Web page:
The realm of “life after death,” or the space between one life and another, for those who fancy the notion that reincarnation or transmigration actually occur, has forever been the playground of deceivers, shysters, table-tappers, mediums, and spiritualists, and the daily operational base for priests and preachers. Harnessing spiritual technology, which can be used to deepen our experience of life, to the obsessive and useless project of defeating death, is just one more way in which religion and spiritualism wastes our time and resources.

Ironically, those who forget about death altogether and focus on living life to the fullest today, using every vehicle at their disposal, may find themselves in very exalted spiritual company.
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Re: Charles Carreon, The Arizona Kid

Postby admin » Fri Oct 18, 2013 1:20 am

SMIDS: Social Media-Induced Delusional Syndrome, by Charles Carreon

7/25/12

A new mental disease for the Internet age is proposed for inclusion in the Diagnostic Manual of Mental Disorders: Social Media-Induced Delusional Syndrome (“SMIDS”). While tentative in its observations, this proposal has a legitimate basis in anecdotal evidence, and discusses the risks of attempting treatment of SMIDS-sufferers.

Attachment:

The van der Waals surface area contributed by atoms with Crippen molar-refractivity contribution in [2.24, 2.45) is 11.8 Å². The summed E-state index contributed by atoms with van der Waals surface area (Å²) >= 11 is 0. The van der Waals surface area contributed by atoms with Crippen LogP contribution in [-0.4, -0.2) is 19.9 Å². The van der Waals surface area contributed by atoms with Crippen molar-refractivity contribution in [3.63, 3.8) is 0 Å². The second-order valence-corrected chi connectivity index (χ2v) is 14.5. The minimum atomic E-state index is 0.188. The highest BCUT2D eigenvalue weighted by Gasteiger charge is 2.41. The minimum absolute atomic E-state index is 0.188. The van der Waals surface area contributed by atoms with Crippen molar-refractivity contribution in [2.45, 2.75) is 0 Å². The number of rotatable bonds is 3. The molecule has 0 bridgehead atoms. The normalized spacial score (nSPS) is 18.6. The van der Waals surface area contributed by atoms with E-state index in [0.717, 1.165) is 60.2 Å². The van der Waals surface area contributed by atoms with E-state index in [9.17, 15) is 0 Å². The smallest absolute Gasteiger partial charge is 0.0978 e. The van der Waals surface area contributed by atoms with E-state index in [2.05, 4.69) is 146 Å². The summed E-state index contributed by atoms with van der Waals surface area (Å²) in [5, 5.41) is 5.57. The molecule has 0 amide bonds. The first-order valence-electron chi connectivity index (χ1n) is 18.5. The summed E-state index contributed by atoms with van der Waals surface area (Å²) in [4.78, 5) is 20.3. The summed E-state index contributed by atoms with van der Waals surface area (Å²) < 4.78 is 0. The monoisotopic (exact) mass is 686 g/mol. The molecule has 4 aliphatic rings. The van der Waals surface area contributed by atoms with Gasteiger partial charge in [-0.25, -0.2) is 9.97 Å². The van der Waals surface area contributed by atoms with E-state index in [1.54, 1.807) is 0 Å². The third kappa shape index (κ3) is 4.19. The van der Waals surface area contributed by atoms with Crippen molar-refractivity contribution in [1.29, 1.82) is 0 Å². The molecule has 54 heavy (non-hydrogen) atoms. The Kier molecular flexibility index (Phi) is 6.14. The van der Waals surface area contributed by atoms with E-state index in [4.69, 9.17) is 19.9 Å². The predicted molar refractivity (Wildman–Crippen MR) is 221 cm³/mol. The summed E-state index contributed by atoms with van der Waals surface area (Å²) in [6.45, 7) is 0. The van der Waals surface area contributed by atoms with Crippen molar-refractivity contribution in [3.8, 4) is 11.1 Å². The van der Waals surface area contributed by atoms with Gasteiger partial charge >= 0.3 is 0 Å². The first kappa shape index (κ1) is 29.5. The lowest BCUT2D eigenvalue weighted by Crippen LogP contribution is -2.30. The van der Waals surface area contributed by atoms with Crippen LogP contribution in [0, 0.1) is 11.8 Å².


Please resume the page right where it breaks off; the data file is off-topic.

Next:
The primary subjective characteristic of SMIDS is the sensation of power gained from being part of a large, anonymous group of social media participants. By “anonymous,” we do not mean that a person who declares their identity cannot be suffering from SMIDS; rather, we mean that due to the large number of people joined in a Social Media Mob (“SMob”), each individual experiences the safety of relative anonymity. By “the safety of relative anonymity,” we mean the sense of security derived from the knowledge that there are so many participants in a SMob that it’s highly unlikely any one of them will suffer negative consequences due to their conduct.